“An international climate agreement is among the most challenging collective action problems the world has ever faced. With all major emitters agreeing to pledge substantial cuts in emissions, and more than 150 countries committing to some action to reduce emissions, the real challenge in Paris will be to ensure that a framework is built that will be ambitious but flexible, transparent, and enforceable over time.”
Professor, Sanford School of Public Policy; faculty fellow, Nicholas Institute for Environmental Policy Solutions, Duke University
Expertise: climate and energy policy, clean energy finance, environment and development, environmental regulation
“The deal being finalized in Paris at COP-21 is an important milestone in the climate change negotiations. While many commentators are focused on the ambition – or lack of it – among national pledges, this ignores the enormous accomplishment of creating a durable architecture. This architecture is based on the pledges to reduce greenhouse gas emissions by all major economies – more than 120 countries as of early November – with a transparent review process.
There is always the chance that the deal will break down over concerns about financial arrangements, the treatment of adaptation, or something else. But the underlying motivation for the climate change negotiations is to address what is otherwise a tragedy of the commons on a global scale – the unlimited emission of greenhouse gases into the atmosphere. I hope the negotiations will not lose sight of that.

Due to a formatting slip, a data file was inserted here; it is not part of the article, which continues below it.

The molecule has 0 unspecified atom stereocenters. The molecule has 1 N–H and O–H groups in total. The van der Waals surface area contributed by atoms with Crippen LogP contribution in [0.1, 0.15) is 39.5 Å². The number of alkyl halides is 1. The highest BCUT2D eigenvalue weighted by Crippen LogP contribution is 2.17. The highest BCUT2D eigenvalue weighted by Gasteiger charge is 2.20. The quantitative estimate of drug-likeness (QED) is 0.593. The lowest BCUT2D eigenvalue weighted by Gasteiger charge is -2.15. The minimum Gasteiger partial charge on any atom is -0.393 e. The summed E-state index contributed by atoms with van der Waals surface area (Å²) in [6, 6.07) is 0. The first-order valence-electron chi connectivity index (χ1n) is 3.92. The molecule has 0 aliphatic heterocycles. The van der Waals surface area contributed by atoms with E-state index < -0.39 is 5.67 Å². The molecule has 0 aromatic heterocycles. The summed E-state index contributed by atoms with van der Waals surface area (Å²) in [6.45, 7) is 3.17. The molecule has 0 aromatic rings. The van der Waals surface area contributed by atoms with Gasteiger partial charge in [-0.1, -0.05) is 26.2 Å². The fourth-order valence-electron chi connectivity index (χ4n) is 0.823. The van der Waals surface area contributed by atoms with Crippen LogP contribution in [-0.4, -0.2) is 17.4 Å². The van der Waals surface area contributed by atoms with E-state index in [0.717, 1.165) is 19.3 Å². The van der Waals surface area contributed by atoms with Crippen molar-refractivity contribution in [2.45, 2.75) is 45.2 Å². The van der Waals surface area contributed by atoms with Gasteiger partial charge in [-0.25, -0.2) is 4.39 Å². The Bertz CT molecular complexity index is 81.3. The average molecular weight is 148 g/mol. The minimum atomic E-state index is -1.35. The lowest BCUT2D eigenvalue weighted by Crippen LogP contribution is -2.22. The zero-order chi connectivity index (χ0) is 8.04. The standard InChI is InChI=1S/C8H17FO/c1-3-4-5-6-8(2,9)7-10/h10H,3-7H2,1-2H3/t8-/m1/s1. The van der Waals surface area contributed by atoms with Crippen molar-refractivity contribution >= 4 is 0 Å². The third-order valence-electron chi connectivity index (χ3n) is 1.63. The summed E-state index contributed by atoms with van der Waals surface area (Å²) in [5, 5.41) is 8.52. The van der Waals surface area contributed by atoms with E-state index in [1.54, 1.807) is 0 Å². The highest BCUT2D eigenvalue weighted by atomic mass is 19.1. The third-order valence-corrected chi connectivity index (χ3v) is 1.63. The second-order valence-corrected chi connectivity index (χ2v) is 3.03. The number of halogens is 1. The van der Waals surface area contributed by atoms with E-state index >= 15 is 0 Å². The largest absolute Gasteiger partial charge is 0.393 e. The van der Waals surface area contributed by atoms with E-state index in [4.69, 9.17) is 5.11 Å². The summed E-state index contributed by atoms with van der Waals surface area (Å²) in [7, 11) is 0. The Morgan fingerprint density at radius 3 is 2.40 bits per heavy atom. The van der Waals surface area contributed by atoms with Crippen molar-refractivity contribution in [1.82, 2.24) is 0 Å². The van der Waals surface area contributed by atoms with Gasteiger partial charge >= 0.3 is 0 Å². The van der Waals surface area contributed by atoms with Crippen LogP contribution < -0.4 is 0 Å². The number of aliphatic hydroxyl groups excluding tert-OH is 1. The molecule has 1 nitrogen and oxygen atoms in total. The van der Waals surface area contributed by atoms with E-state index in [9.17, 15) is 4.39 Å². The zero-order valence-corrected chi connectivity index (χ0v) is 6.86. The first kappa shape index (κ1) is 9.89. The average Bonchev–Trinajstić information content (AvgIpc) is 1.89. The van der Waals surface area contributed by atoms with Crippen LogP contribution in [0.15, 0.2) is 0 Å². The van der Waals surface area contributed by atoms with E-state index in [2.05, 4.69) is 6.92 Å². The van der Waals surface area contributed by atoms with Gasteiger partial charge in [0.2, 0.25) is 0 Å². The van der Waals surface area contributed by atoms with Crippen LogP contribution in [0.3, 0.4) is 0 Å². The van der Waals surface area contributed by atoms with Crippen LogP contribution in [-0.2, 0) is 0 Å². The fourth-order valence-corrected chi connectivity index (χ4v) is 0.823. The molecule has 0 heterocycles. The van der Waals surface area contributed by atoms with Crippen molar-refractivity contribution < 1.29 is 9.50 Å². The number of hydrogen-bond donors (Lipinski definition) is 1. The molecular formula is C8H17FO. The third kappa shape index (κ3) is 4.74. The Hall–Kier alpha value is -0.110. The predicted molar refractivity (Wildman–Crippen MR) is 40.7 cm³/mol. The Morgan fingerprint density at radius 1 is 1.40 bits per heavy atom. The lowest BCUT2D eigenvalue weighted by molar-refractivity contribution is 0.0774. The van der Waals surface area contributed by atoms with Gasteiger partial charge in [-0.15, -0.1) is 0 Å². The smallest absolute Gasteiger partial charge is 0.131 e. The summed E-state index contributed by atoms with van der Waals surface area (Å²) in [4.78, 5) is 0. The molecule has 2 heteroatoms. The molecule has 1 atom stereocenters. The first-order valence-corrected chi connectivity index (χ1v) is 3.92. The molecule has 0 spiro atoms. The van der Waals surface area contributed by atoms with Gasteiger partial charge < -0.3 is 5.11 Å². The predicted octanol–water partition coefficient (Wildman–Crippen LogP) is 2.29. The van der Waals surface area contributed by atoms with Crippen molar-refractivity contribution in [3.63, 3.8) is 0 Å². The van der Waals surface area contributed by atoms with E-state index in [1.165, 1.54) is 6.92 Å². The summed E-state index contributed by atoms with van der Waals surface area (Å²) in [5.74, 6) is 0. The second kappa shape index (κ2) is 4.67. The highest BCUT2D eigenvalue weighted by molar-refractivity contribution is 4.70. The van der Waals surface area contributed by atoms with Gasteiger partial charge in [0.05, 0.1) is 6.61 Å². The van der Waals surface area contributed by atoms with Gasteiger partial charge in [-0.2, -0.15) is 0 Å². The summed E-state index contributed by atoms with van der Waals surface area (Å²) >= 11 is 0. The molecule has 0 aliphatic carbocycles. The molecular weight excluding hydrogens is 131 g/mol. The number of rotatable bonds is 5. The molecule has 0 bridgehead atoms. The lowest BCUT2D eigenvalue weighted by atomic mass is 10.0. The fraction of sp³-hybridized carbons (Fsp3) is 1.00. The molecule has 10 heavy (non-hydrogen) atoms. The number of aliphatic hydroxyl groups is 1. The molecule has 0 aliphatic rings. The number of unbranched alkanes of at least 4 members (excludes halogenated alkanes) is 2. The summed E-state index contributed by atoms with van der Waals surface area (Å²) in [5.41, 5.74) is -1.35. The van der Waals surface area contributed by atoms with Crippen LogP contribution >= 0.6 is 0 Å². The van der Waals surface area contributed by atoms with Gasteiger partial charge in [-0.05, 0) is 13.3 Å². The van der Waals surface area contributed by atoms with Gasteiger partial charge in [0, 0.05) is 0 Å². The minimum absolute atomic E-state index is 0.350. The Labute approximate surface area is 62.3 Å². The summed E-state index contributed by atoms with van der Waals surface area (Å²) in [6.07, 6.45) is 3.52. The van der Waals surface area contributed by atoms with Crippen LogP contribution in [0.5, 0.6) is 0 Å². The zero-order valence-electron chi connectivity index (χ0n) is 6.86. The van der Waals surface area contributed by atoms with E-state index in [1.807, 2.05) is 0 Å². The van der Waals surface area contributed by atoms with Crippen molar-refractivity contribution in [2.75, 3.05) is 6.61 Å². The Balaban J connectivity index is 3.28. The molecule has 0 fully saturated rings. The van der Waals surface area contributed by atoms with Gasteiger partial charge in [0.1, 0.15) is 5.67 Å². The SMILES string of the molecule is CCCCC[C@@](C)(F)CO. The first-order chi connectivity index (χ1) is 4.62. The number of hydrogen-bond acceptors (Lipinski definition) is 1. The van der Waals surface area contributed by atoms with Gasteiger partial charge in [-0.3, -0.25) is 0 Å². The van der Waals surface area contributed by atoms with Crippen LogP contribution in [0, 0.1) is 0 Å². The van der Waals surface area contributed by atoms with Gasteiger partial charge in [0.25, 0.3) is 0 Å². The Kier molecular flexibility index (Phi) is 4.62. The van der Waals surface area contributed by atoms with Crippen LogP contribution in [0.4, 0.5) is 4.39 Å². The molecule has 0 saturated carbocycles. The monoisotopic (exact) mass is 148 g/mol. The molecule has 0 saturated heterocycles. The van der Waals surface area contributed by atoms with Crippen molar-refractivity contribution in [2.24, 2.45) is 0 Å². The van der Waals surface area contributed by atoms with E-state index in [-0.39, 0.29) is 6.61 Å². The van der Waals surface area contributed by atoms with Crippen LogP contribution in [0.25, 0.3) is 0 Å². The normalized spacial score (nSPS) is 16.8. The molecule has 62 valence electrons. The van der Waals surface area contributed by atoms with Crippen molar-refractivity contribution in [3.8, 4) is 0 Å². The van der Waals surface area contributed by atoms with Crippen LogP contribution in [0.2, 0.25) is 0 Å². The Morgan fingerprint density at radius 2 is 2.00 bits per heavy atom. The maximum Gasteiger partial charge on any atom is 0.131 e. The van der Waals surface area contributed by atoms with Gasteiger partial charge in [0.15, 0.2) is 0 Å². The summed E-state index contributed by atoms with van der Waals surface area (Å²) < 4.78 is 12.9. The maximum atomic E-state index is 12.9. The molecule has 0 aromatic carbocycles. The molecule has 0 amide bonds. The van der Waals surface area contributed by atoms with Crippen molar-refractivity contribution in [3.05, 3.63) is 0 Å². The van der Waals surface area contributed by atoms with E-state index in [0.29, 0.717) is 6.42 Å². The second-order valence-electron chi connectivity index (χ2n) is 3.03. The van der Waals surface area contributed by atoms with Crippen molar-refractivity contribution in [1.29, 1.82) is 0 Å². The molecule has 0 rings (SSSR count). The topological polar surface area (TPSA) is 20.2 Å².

It is true that the ambition contained in a Paris deal is unlikely to match the urgency that most experts believe the issue deserves. At the same time, it is no small feat to create a framework that includes all the major emitters, that specifies quantitative emission targets, that includes transparent review mechanisms, and that can, over time, build trust and increase ambition.”
Director, Nicholas Institute for Environmental Policy Solutions, Duke University
Expertise: climate and energy, offsets, carbon markets, clean air act
Quote: “The Conference of the Parties in Paris will be the culmination of a several-year process that attempts creation of a truly global climate agreement. The parties are approaching the event with cautious optimism, but there are still niggling details to work through, such as review time for national commitments, funding for climate adaptation, and the precise legal form agreements might take. Duke University side events at the COP will investigate many of these details, and how they could result in the creation of a ‘bottom-up’ climate regime.”
Professor of climate sciences, Duke University
Expertise: atmospheric science, climate change
“One of the reasons we have such a hard time getting broad support for aggressive emissions-reduction targets is that the benefits are mostly in the distant future. Placing more emphasis on how transitioning to a low-carbon economy would benefit human health and global food security in the short term would make taking action more salient.
“The original U.N. framework convention refers not only to achieving a long-term target but also to slowing the rate of warming so that people and ecosystems have a better chance of adapting. Expanding the focus of COP21 to include targets for slowing the near-term warming rate would help emphasize the tangible benefits of reducing emissions.”
William R. and Thomas L. Perkins professor of law, Duke Law School; professor of environmental policy, Nicholas School of the Environment; professor of public policy, Sanford School of Public Policy, Duke University
Expertise: climate change, U.S. and international environmental policy
Additional Media Contact for Gallagher and Shindell:
Additional Media Contact for Murray, Pizer, and Profeta:
Feature photo by Michelle Lotker.